As consular-general in New York, Harry received a great many invitations to important events. When a dinner event was held aboard the Cunarder Mauretania in 1922 he was counted amongst the fifty-six guests who celebrated the ships recent conversion to an oil burner engine and in remembrance of its previous achievements as the ‘fastest and finest merchant ship afloat’, having in the First World War rushed troops at swift speeds to Gallipoli.

Another shipping event that Armstrong was invited to, was the arrival of the Brittanic in New York on its maiden voyage from Liverpool; it being the newest of the White Star liners, the same company which built the Titanic. The Brittanic was described on June 25, 1930, by the New York Times as the ‘largest British-built motor ship and the first White Star liner to be equipped with Diesel engines’. Armstrong was a dedicated official, with Time magazine noting on August 25, 1930, that: ‘Every weekday for the past eleven years, Sir Harry Gloster Armstrong, (aged) 69, has gone to his office in Manhattan at 6 am.

Catholic charities

Sir Harry’s wife was Lady Margaret Hanway Armstrong and in May 1929, Margaret’s work in the United States came in for high praise, especially her role in assisting the Catholic charities of New York and respects were paid to her by Mr. Whalen, the Chief of Police, who having had appointed her to join his Advisory Committee on Crime Prevention. This newspaper added that, ‘Lady Armstrong, as a Catholic herself, has naturally interested herself especially in local Catholic charities’.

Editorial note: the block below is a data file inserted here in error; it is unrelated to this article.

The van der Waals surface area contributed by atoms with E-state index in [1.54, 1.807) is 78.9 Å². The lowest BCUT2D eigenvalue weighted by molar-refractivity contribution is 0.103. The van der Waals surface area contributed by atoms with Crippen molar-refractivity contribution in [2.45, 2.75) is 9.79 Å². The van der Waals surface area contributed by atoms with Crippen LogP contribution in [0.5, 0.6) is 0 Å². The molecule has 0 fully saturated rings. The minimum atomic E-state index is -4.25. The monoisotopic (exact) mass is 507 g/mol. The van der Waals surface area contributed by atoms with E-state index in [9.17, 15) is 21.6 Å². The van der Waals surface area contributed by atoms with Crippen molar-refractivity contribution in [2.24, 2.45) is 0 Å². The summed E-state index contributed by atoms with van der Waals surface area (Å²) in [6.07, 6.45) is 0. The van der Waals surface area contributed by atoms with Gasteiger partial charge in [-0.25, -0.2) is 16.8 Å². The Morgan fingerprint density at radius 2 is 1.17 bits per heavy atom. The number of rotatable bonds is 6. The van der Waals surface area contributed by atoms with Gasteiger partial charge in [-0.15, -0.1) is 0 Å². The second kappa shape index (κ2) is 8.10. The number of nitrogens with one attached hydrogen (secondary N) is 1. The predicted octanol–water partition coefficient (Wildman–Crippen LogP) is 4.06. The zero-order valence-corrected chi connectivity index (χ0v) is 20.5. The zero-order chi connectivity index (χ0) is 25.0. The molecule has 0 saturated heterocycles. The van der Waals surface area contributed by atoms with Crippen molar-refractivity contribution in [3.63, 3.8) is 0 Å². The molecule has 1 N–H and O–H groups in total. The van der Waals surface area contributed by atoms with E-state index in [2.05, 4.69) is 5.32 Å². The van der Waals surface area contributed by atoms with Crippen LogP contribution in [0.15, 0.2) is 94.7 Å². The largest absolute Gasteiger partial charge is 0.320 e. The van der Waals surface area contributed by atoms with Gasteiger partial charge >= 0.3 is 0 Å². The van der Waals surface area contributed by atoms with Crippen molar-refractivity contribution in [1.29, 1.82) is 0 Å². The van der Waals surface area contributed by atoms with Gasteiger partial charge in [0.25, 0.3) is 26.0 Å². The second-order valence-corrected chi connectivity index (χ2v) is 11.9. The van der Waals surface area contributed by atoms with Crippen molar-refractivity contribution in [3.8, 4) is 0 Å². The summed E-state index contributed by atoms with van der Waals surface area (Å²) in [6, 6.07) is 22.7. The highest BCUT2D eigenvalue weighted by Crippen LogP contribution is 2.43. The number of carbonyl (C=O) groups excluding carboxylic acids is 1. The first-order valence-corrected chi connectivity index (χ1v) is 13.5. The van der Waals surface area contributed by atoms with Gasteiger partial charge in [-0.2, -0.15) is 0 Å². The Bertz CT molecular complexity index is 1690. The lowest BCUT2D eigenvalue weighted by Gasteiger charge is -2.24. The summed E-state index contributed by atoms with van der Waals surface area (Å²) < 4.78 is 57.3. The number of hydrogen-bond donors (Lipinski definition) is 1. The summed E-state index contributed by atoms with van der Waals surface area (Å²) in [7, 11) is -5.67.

The New York Times report on December 18, 1929, stated that during the Christmas dinner at the consulate, Harry reminded his many friends that he was soon to retire and how ‘a hint of farewell pervaded the annual Christmas luncheon … at the Downtown Association, as more than a score of his friends and associates paid warm tribute to his administration’. In October 1930, the same paper announced that, Harry Armstrong, British consul-general in New York, had resigned as president of the Society of Foreign Consuls in New York, which was formed by him in 1925 and had been in charge of until that month. It was pointed out that he was to leave his post as Consul General in January 1931, ‘by reason of age’, and on stepping down, he planned on returning to live in London.

Cavan Calling

Harry Gloster Armstrong died on February 8, 1938, at Fort Washington and his remains were laid to rest in Holy Cross Cemetery, Brooklyn, New York. Geofrey Parsons said of Armstrong: ‘Ambassadors doubtless have their importance, but it can reasonably be argued that the right consul-general can accomplish more in aid of international good will than any embassy. There could be no question of the rightness of Sir Harry Gloster Armstrong for the post in this city. An Irishman by birth, soldier with the Royal Irish Fusiliers, actor with Maurice Barrymore at the Haymarket, he came to this country in 1891 and for more than twenty years was a highly successful businessman in this city’.

Nor did he forget his homeland according to an Anglo-Celt report on July 30, 1921, which recorded Armstrong’s visit to Ireland to see his old hometown, in 1915.


Part 1: Soldier, actor, spy, consular general… Harry Gloster Armstrong